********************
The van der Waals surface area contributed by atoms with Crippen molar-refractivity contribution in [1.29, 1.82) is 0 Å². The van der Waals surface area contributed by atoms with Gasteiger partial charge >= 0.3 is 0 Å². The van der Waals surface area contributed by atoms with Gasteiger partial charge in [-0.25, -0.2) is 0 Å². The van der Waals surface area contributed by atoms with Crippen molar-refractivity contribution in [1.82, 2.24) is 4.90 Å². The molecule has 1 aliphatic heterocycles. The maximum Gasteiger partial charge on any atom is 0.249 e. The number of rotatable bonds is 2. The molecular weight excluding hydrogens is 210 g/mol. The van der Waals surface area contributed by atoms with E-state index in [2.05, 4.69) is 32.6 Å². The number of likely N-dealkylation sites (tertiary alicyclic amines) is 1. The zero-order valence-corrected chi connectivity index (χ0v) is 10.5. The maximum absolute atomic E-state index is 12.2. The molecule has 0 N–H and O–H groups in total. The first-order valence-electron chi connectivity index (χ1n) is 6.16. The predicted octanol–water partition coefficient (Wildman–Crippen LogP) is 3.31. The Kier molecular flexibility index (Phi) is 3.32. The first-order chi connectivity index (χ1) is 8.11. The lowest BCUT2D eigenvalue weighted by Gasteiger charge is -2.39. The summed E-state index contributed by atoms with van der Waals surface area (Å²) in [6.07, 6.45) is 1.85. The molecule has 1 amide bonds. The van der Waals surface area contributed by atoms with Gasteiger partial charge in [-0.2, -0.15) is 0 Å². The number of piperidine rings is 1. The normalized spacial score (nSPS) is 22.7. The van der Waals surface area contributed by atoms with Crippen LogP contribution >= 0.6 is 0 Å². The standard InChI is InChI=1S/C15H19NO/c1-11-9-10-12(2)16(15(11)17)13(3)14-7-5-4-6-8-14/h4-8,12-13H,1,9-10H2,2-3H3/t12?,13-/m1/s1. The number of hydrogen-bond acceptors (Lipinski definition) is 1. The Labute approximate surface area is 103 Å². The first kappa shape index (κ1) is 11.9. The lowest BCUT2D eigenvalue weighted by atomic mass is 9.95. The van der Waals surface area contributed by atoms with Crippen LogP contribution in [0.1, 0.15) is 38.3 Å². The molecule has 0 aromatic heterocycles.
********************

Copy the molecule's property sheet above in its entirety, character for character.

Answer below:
The van der Waals surface area contributed by atoms with Crippen molar-refractivity contribution in [1.29, 1.82) is 0 Å². The van der Waals surface area contributed by atoms with Gasteiger partial charge >= 0.3 is 0 Å². The van der Waals surface area contributed by atoms with Gasteiger partial charge in [-0.25, -0.2) is 0 Å². The van der Waals surface area contributed by atoms with Crippen molar-refractivity contribution in [1.82, 2.24) is 4.90 Å². The molecule has 1 aliphatic heterocycles. The maximum Gasteiger partial charge on any atom is 0.249 e. The number of rotatable bonds is 2. The molecular weight excluding hydrogens is 210 g/mol. The van der Waals surface area contributed by atoms with E-state index in [2.05, 4.69) is 32.6 Å². The number of likely N-dealkylation sites (tertiary alicyclic amines) is 1. The zero-order valence-corrected chi connectivity index (χ0v) is 10.5. The maximum absolute atomic E-state index is 12.2. The molecule has 0 N–H and O–H groups in total. The first-order valence-electron chi connectivity index (χ1n) is 6.16. The predicted octanol–water partition coefficient (Wildman–Crippen LogP) is 3.31. The Kier molecular flexibility index (Phi) is 3.32. The first-order chi connectivity index (χ1) is 8.11. The lowest BCUT2D eigenvalue weighted by Gasteiger charge is -2.39. The summed E-state index contributed by atoms with van der Waals surface area (Å²) in [6.07, 6.45) is 1.85. The molecule has 1 amide bonds. The van der Waals surface area contributed by atoms with Gasteiger partial charge in [-0.2, -0.15) is 0 Å². The number of piperidine rings is 1. The normalized spacial score (nSPS) is 22.7. The van der Waals surface area contributed by atoms with Crippen LogP contribution >= 0.6 is 0 Å². The standard InChI is InChI=1S/C15H19NO/c1-11-9-10-12(2)16(15(11)17)13(3)14-7-5-4-6-8-14/h4-8,12-13H,1,9-10H2,2-3H3/t12?,13-/m1/s1. The number of hydrogen-bond acceptors (Lipinski definition) is 1. The Labute approximate surface area is 103 Å². The first kappa shape index (κ1) is 11.9. The lowest BCUT2D eigenvalue weighted by atomic mass is 9.95. The van der Waals surface area contributed by atoms with Crippen LogP contribution in [0.1, 0.15) is 38.3 Å². The molecule has 0 aromatic heterocycles.